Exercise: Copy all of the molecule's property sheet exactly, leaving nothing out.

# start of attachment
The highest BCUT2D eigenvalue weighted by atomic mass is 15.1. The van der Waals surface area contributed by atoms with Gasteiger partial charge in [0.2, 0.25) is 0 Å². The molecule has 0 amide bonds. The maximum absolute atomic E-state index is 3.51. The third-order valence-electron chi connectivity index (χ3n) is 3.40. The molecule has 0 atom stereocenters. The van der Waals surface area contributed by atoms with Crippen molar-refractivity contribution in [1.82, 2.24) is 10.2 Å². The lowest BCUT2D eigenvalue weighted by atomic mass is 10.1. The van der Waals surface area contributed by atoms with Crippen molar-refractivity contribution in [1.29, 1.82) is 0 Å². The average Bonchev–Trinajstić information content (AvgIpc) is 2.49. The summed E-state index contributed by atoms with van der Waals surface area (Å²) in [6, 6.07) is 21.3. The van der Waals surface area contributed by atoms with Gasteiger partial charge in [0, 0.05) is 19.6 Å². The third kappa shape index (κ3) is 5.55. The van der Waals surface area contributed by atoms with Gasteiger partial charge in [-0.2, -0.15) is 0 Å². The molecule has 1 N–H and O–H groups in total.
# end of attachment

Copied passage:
The highest BCUT2D eigenvalue weighted by atomic mass is 15.1. The van der Waals surface area contributed by atoms with Gasteiger partial charge in [0.2, 0.25) is 0 Å². The molecule has 0 amide bonds. The maximum absolute atomic E-state index is 3.51. The third-order valence-electron chi connectivity index (χ3n) is 3.40. The molecule has 0 atom stereocenters. The van der Waals surface area contributed by atoms with Crippen molar-refractivity contribution in [1.82, 2.24) is 10.2 Å². The lowest BCUT2D eigenvalue weighted by atomic mass is 10.1. The van der Waals surface area contributed by atoms with Crippen molar-refractivity contribution in [1.29, 1.82) is 0 Å². The average Bonchev–Trinajstić information content (AvgIpc) is 2.49. The summed E-state index contributed by atoms with van der Waals surface area (Å²) in [6, 6.07) is 21.3. The van der Waals surface area contributed by atoms with Gasteiger partial charge in [0, 0.05) is 19.6 Å². The third kappa shape index (κ3) is 5.55. The van der Waals surface area contributed by atoms with Gasteiger partial charge in [-0.2, -0.15) is 0 Å². The molecule has 1 N–H and O–H groups in total.